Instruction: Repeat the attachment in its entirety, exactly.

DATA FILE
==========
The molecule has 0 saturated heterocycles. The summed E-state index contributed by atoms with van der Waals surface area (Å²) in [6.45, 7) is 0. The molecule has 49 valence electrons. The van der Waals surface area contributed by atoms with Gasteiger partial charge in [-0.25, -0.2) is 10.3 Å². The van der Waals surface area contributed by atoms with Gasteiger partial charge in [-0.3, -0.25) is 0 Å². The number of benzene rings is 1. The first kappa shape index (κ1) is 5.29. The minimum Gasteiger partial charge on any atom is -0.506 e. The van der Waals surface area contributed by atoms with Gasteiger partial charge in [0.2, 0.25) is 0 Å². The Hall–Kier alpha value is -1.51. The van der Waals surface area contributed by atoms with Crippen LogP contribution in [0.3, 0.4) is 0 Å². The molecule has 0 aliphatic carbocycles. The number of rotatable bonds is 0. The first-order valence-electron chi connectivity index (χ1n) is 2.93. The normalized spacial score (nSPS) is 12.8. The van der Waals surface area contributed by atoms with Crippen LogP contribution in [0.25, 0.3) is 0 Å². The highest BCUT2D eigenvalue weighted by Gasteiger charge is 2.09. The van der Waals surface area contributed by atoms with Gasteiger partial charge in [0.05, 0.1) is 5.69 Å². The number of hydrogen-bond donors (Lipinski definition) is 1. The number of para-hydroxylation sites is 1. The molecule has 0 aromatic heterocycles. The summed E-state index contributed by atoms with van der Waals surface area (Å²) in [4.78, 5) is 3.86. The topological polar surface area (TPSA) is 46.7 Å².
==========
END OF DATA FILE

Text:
The molecule has 0 saturated heterocycles. The summed E-state index contributed by atoms with van der Waals surface area (Å²) in [6.45, 7) is 0. The molecule has 49 valence electrons. The van der Waals surface area contributed by atoms with Gasteiger partial charge in [-0.25, -0.2) is 10.3 Å². The van der Waals surface area contributed by atoms with Gasteiger partial charge in [-0.3, -0.25) is 0 Å². The number of benzene rings is 1. The first kappa shape index (κ1) is 5.29. The minimum Gasteiger partial charge on any atom is -0.506 e. The van der Waals surface area contributed by atoms with Gasteiger partial charge in [0.2, 0.25) is 0 Å². The Hall–Kier alpha value is -1.51. The van der Waals surface area contributed by atoms with Crippen LogP contribution in [0.3, 0.4) is 0 Å². The molecule has 0 aliphatic carbocycles. The number of rotatable bonds is 0. The first-order valence-electron chi connectivity index (χ1n) is 2.93. The normalized spacial score (nSPS) is 12.8. The van der Waals surface area contributed by atoms with Crippen LogP contribution in [0.25, 0.3) is 0 Å². The highest BCUT2D eigenvalue weighted by Gasteiger charge is 2.09. The van der Waals surface area contributed by atoms with Gasteiger partial charge in [0.05, 0.1) is 5.69 Å². The number of hydrogen-bond donors (Lipinski definition) is 1. The number of para-hydroxylation sites is 1. The molecule has 0 aromatic heterocycles. The summed E-state index contributed by atoms with van der Waals surface area (Å²) in [4.78, 5) is 3.86. The topological polar surface area (TPSA) is 46.7 Å².